$$- \frac{1}{2 \sqrt{-g}} \delta g = - \frac{1}{2 \sqrt{-g}} g g^{ab} \delta g_{ab} = \frac{1}{2} \sqrt{-g} g^{ab} \delta g_{ab} \ ,$$

which is the expected result.

So if I could prove the chain rule for this definition of variation I'd be set. Or maybe I need to take a wholly different route?

thanks in advance for any pointers
/W

wildemar said:
Hello all :)

## Homework Statement

I'm trying to understand the fundamentals of General Relativity, but alas, I seem to be unable to grasp the fundamentals of variational calculus.

Specifically, I'd like to prove the following relation for the square root of the negated determinant of the metric:

$$\delta \sqrt{-g} = \frac{1}{2} \sqrt{-g} g^{ab} \delta g_{ab} \tag{a}$$

## Homework Equations

I'm using d'Inverno's book, and he defines the variation symbol as

$$\delta f(x) = \bar{f}(x) - f(x)$$

that is, the difference between a function and a slightly altered function.

Elsewhere he proves that

$$\partial_c g = g g^{ab} \partial_c g_{ab} \tag{b}$$

by using Laplace's formula for the determinant (no sum convention)

$$g = \sum_b g_{ab} \tilde{g}^{ab} \ ,$$

taking the derivative for a specific element and using $g^{ab} = \frac{1}{g} \tilde{g}^{ab}$ (the formula for the inverse matrix by means of the determinant and the cofactor matrix) to get

$$\frac{ \partial g }{ \partial g_{ab} } = \tilde{g}^{ab} = g g^{ab} \ .$$

Then, by seeing g as $g(g_{ab}(x^c))$ he differentiates g with regard to x (using of course the chain rule) and gets the above equation (b) for derivative of the the metric determinant.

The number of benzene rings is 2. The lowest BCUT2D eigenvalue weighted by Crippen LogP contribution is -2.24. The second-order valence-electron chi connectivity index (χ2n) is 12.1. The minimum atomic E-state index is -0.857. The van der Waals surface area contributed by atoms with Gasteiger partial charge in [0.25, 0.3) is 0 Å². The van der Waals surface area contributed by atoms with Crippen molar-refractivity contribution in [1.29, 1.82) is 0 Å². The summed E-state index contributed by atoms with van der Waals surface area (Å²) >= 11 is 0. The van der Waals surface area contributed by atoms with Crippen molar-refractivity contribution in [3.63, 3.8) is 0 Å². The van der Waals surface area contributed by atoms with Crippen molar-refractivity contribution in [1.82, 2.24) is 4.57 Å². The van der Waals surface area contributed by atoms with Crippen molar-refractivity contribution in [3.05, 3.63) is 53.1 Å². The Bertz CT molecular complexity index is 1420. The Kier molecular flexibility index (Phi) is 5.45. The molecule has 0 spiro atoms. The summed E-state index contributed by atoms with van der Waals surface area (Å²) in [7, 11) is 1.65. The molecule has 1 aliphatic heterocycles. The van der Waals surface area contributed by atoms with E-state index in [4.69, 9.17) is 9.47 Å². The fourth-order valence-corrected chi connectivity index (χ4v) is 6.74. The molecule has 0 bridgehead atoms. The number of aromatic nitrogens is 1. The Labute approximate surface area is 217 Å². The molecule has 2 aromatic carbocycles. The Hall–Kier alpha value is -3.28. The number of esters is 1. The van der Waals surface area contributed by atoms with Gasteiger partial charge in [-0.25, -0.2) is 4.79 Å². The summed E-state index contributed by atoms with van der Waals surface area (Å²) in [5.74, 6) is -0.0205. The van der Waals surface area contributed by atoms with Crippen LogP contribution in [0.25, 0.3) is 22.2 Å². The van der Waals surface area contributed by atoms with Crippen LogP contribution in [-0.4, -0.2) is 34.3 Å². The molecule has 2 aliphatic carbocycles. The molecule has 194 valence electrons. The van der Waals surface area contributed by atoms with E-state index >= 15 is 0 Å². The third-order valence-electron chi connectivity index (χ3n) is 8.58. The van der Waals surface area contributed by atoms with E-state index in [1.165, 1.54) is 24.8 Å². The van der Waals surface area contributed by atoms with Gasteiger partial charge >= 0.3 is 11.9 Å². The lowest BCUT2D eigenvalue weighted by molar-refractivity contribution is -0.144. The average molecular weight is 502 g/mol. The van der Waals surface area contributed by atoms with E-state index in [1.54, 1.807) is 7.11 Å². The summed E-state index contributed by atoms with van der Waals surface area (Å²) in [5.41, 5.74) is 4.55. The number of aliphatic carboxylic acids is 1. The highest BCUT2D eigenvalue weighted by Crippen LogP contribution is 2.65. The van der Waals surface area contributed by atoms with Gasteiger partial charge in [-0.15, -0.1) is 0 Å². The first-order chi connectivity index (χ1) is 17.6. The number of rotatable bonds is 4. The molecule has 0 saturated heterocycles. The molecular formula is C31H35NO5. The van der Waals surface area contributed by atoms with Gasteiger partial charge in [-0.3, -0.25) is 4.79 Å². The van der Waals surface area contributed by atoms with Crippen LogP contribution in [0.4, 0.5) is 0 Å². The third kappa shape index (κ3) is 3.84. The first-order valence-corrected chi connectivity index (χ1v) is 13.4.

## The Attempt at a Solution

So I thought that a similar route must be taken for the variation of the metric. The problem is that I don't really know how to treat the variation. D'Inverno says that variation "behaves like a derivative". From the above definition I have been able to prove the sum rule (trivial) and the product rule (almost trivial). The chain rule however, I did not get. I don't even have an idea.

Assuming I have a chain rule, I can then easily do

$$\delta\sqrt{-g} = \frac{1}{2 \sqrt{-g}} \delta(-g) = - \frac{1}{2 \sqrt{-g}} \delta g \ .$$

And if I had the variational equivalent of eq. (a) I could say

$$- \frac{1}{2 \sqrt{-g}} \delta g = - \frac{1}{2 \sqrt{-g}} g g^{ab} \delta g_{ab} = \frac{1}{2} \sqrt{-g} g^{ab} \delta g_{ab} \ ,$$

which is the expected result.

So if I could prove the chain rule for this definition of variation I'd be set. Or maybe I need to take a wholly different route?

thanks in advance for any pointers
/W